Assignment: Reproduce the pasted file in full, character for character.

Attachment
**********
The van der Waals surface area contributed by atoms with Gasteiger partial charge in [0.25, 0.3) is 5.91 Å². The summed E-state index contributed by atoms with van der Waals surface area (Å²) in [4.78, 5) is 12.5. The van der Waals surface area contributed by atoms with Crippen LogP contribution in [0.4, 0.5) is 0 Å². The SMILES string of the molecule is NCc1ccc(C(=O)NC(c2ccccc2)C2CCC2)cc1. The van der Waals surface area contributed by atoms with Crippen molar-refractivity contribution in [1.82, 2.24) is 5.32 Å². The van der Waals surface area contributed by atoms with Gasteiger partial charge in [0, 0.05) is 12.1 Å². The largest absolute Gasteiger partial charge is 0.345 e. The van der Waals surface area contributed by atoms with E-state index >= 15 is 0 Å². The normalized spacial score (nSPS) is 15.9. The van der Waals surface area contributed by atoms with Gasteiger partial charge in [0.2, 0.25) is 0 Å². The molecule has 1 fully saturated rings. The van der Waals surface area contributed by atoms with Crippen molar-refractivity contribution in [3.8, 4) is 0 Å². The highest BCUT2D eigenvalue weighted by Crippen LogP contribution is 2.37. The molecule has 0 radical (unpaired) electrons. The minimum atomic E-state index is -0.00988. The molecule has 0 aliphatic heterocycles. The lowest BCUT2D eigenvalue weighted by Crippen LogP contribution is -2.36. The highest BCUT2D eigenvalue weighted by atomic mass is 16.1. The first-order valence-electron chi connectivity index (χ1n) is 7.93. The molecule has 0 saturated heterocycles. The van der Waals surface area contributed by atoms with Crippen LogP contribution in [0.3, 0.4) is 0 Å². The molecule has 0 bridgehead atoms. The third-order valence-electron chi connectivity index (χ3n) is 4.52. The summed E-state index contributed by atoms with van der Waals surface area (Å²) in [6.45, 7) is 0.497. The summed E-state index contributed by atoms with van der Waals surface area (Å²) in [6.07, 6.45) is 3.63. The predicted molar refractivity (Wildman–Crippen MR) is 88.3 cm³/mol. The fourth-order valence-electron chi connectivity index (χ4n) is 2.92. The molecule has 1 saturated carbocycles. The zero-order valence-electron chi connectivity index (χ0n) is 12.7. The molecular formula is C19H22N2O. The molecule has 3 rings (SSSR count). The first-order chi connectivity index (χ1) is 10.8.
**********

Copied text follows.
The van der Waals surface area contributed by atoms with Gasteiger partial charge in [0.25, 0.3) is 5.91 Å². The summed E-state index contributed by atoms with van der Waals surface area (Å²) in [4.78, 5) is 12.5. The van der Waals surface area contributed by atoms with Crippen LogP contribution in [0.4, 0.5) is 0 Å². The SMILES string of the molecule is NCc1ccc(C(=O)NC(c2ccccc2)C2CCC2)cc1. The van der Waals surface area contributed by atoms with Crippen molar-refractivity contribution in [1.82, 2.24) is 5.32 Å². The van der Waals surface area contributed by atoms with Gasteiger partial charge in [0, 0.05) is 12.1 Å². The largest absolute Gasteiger partial charge is 0.345 e. The van der Waals surface area contributed by atoms with E-state index >= 15 is 0 Å². The normalized spacial score (nSPS) is 15.9. The van der Waals surface area contributed by atoms with Gasteiger partial charge in [0.2, 0.25) is 0 Å². The molecule has 1 fully saturated rings. The van der Waals surface area contributed by atoms with Crippen molar-refractivity contribution in [3.8, 4) is 0 Å². The highest BCUT2D eigenvalue weighted by Crippen LogP contribution is 2.37. The molecule has 0 radical (unpaired) electrons. The minimum atomic E-state index is -0.00988. The molecule has 0 aliphatic heterocycles. The lowest BCUT2D eigenvalue weighted by Crippen LogP contribution is -2.36. The highest BCUT2D eigenvalue weighted by atomic mass is 16.1. The first-order valence-electron chi connectivity index (χ1n) is 7.93. The molecule has 0 saturated heterocycles. The van der Waals surface area contributed by atoms with Crippen LogP contribution in [0.3, 0.4) is 0 Å². The molecule has 0 bridgehead atoms. The third-order valence-electron chi connectivity index (χ3n) is 4.52. The summed E-state index contributed by atoms with van der Waals surface area (Å²) in [6.45, 7) is 0.497. The summed E-state index contributed by atoms with van der Waals surface area (Å²) in [6.07, 6.45) is 3.63. The predicted molar refractivity (Wildman–Crippen MR) is 88.3 cm³/mol. The fourth-order valence-electron chi connectivity index (χ4n) is 2.92. The molecule has 1 saturated carbocycles. The zero-order valence-electron chi connectivity index (χ0n) is 12.7. The molecular formula is C19H22N2O. The molecule has 3 rings (SSSR count). The first-order chi connectivity index (χ1) is 10.8.